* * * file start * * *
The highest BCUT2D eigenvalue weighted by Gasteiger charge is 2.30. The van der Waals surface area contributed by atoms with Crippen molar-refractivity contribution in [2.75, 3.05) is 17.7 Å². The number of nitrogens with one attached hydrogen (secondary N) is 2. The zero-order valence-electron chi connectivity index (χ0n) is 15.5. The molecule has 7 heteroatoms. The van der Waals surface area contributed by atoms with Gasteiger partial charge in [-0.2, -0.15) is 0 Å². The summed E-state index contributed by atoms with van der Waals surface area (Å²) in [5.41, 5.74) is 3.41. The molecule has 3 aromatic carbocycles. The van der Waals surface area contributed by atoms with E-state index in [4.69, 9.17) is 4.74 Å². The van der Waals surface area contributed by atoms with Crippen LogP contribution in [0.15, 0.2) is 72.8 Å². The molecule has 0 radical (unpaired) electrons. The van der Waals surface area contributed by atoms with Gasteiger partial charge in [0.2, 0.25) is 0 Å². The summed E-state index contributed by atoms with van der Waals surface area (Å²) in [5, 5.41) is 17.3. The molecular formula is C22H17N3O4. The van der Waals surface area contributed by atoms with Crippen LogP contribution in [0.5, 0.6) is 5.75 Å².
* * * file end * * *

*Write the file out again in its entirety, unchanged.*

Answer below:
The highest BCUT2D eigenvalue weighted by Gasteiger charge is 2.30. The van der Waals surface area contributed by atoms with Crippen molar-refractivity contribution in [2.75, 3.05) is 17.7 Å². The number of nitrogens with one attached hydrogen (secondary N) is 2. The zero-order valence-electron chi connectivity index (χ0n) is 15.5. The molecule has 7 heteroatoms. The van der Waals surface area contributed by atoms with Gasteiger partial charge in [-0.2, -0.15) is 0 Å². The summed E-state index contributed by atoms with van der Waals surface area (Å²) in [5.41, 5.74) is 3.41. The molecule has 3 aromatic carbocycles. The van der Waals surface area contributed by atoms with E-state index in [4.69, 9.17) is 4.74 Å². The van der Waals surface area contributed by atoms with Crippen LogP contribution in [0.15, 0.2) is 72.8 Å². The molecule has 0 radical (unpaired) electrons. The van der Waals surface area contributed by atoms with Gasteiger partial charge in [0.2, 0.25) is 0 Å². The summed E-state index contributed by atoms with van der Waals surface area (Å²) in [5, 5.41) is 17.3. The molecular formula is C22H17N3O4. The van der Waals surface area contributed by atoms with Crippen LogP contribution in [0.5, 0.6) is 5.75 Å².